Baseline Bird Surveys of Plum Trees Islands National Wildlife Refuge: 2017, 2018 and 2019 Seasons Final Results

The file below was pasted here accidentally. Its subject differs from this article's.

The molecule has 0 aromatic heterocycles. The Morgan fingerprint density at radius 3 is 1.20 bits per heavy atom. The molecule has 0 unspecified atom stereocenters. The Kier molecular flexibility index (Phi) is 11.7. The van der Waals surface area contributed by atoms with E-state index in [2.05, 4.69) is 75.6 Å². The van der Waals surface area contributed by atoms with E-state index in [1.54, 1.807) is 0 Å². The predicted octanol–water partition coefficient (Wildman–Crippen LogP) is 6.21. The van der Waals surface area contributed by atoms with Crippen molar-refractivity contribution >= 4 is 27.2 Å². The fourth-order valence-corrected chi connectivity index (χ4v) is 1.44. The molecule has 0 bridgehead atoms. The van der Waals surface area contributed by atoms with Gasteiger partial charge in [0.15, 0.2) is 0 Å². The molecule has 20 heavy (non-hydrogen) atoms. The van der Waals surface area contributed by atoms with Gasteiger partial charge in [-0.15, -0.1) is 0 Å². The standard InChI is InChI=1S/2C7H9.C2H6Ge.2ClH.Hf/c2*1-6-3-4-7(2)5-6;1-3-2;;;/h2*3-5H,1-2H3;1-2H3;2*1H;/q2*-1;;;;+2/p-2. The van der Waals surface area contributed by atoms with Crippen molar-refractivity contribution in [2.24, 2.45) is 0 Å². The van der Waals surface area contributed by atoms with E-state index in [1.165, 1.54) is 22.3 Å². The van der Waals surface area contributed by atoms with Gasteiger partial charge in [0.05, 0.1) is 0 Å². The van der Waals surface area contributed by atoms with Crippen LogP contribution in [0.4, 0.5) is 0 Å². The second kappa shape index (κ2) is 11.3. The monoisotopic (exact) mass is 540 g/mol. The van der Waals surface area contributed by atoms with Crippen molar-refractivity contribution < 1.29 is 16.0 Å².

The Chesapeake Bay is one of the most productive aquatic ecosystems in the world and plays an important role in the life cycle of many bird species (Duerr and Watts 2012). Each year, the rich resources of the Bay attract millions of waterbirds of 140 species from throughout the western hemisphere (Erwin et al. 2007, Watts 2013). Dependency on the Bay varies from species that stopover for a few days during migration to species that live out their entire life cycle within a single tributary. Because many waterbirds are top consumers and collectively require a broad array of resources they represent sensitive, cost-effective indicators of overall ecosystem health. Many species that depend on the Bay are of high international, national or regional conservation concern (Watts 1999, 2016). Plum Tree Island National Wildlife Refuge includes some of the most significant marsh habitat within the lower Chesapeake Bay. Established in 1972 when the site was transferred from the U. S. Department of Defense to the U. S. Department of the Interior, the site supports the largest contiguous patch of tidal salt marsh within the lower Chesapeake Bay including extensive low marsh (dominated by smooth cordgrass - Spartina alterniflora and black needlerush - Juncus roemerianus), high marsh (dominated by salt grass - Distichlis spicata and salt meadow hay – S. patens), a long marsh-upland ecotone (dominated by shrubs including saltbush - Iva frutescens or Baccharis hamilifolia and wax myrtle – Myrica cerifera), and scattered hummocks of maritime forest and low-profile dunes and beaches. Although the site is included within an Important Bird Area (Watts 2006) and is known to support bird species of conservation concern (e.g., Watts and Rottenborn 2002, Wilke et al. 2005, Watts and Smith 2015) there has been no attempt to survey the site in order to build a baseline dataset needed to understand the importance and role of the site within a regional context.